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IBL News | New York

IBM announced last week that it will team with 20 historically black colleges and universities (HBCUs) to address the cybersecurity talent shortage.

The tech giant will establish Cybersecurity Leadership Centers on the campuses, giving students and faculty access to IBM training curriculum, enterprise security software, certifications, and simulated cyberattack training sessions at no cost.

The original group of schools in the IBM program included Clark Atlanta University in Georgia, Southern University System and the Xavier University of Louisiana, Morgan State University in Maryland, North Carolina A&T State University, and South Carolina State University.

The 14 additional universities, announced last week at an HBCU conference hosted by the U.S. Department of Education and the White House, span 11 states and include Tuskegee University in Alabama, Grambling State University in Louisiana, and Norfolk State University in Virginia.

With 500,000 unfilled cybersecurity jobs in the U.S., the need for expertise is critical, according to a recent IBM Security study.

Through IBM’s collaboration, faculty and students at participating schools will have access to:

  • Cybersecurity curricula: IBM will develop for each participating HBCU a customized IBM Security Learning Academy portal, including courses designed to help the university enhance its cybersecurity education portfolio. In addition, IBM will continue to give access to IBM SkillsBuild.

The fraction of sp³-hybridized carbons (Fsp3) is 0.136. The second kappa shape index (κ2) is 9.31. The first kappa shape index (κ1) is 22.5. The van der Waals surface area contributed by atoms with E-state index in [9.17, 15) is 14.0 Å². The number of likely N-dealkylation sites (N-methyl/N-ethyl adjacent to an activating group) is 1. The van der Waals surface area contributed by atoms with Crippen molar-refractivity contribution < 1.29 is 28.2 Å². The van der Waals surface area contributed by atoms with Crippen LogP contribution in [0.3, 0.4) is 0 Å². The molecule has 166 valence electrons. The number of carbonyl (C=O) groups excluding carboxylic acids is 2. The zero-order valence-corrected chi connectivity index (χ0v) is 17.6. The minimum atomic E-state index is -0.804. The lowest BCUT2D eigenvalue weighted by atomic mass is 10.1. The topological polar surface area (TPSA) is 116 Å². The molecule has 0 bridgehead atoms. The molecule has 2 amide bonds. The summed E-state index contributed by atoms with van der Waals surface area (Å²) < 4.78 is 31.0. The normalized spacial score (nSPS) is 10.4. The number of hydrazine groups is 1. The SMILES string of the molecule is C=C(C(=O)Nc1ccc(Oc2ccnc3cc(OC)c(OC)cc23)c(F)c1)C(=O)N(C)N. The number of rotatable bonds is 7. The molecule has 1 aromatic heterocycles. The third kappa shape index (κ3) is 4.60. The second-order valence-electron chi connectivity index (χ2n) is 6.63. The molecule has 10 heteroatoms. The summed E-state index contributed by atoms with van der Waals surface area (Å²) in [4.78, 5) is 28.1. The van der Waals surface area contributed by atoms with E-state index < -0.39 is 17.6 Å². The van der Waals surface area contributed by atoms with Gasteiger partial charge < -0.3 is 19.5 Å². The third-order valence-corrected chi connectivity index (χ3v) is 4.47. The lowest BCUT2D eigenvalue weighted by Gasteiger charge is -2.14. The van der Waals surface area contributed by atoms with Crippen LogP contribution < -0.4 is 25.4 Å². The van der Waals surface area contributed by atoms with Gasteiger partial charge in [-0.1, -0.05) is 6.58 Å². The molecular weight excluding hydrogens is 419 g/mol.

• Immersive learning experience: Faculty and students of participating HBCUs will have access to IBM Security’s Command Center, through which they can experience a realistic, simulated cyberattack.
  • Software: Multiple IBM Security premier enterprise security products hosted in the IBM Cloud.
  • Professional development: Forums to exchange best practices, learn from IBM experts, and discover IBM internships and job openings.
Tue, 04 Oct 2022 13:25:00 -0500 IBL News en-US text/html https://iblnews.org/ibm-teams-with-20-black-universities-to-address-the-cybersecurity-talent-shortage/
Killexams : IBM’s former CEO downplays the importance of a college degree for six-figure earning ‘new collar’ jobs that now make up half of its workers

A four-year bachelor’s degree has long been the first rung to climbing America’s corporate ladder.

But the move to prioritize skills over a college education is sweeping through some of America’s largest companies, including Google, EY, Microsoft, and Apple. Strong proponents say the shift helps circumvent a needless barrier to workplace diversity.

“I really do believe an inclusive diverse workforce is better for your company, it’s good for the business,” Ginni Rometty, former IBM CEO, told Fortune Media CEO Alan Murray during a panel last month for Connect, Fortune’s executive education community. “That’s not just altruistic.”

Under Rometty’s leadership in 2016, tech giant IBM coined the term “new collar jobs” in reference to roles that require a specific set of skills rather than a four-year degree. It’s a personal commitment for Rometty, one that hits close to home for the 40-year IBM veteran.